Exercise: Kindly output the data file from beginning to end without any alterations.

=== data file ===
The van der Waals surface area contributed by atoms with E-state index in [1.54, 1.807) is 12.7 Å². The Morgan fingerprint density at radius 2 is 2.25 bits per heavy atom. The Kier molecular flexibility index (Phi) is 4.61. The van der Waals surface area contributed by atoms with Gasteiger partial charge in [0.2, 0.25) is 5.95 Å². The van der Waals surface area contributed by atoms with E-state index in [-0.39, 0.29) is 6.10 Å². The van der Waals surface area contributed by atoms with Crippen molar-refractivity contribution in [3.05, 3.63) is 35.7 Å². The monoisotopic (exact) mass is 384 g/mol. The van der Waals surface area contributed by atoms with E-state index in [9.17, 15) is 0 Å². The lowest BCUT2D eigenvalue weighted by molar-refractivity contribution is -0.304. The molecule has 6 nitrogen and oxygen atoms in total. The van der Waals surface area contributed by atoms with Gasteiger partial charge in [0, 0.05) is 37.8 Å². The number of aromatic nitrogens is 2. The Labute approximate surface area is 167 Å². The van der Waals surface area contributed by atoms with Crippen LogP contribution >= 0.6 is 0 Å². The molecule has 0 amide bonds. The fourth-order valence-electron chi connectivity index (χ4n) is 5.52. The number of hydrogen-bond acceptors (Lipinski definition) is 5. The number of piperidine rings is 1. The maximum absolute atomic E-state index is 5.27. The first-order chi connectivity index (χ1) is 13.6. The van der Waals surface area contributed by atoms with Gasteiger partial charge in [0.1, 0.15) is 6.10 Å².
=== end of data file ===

The van der Waals surface area contributed by atoms with E-state index in [1.54, 1.807) is 12.7 Å². The Morgan fingerprint density at radius 2 is 2.25 bits per heavy atom. The Kier molecular flexibility index (Phi) is 4.61. The van der Waals surface area contributed by atoms with Gasteiger partial charge in [0.2, 0.25) is 5.95 Å². The van der Waals surface area contributed by atoms with E-state index in [-0.39, 0.29) is 6.10 Å². The van der Waals surface area contributed by atoms with Crippen molar-refractivity contribution in [3.05, 3.63) is 35.7 Å². The monoisotopic (exact) mass is 384 g/mol. The van der Waals surface area contributed by atoms with E-state index in [9.17, 15) is 0 Å². The lowest BCUT2D eigenvalue weighted by molar-refractivity contribution is -0.304. The molecule has 6 nitrogen and oxygen atoms in total. The van der Waals surface area contributed by atoms with Gasteiger partial charge in [0, 0.05) is 37.8 Å². The number of aromatic nitrogens is 2. The Labute approximate surface area is 167 Å². The van der Waals surface area contributed by atoms with Crippen LogP contribution >= 0.6 is 0 Å². The molecule has 0 amide bonds. The fourth-order valence-electron chi connectivity index (χ4n) is 5.52. The number of hydrogen-bond acceptors (Lipinski definition) is 5. The number of piperidine rings is 1. The maximum absolute atomic E-state index is 5.27. The first-order chi connectivity index (χ1) is 13.6. The van der Waals surface area contributed by atoms with Gasteiger partial charge in [0.1, 0.15) is 6.10 Å².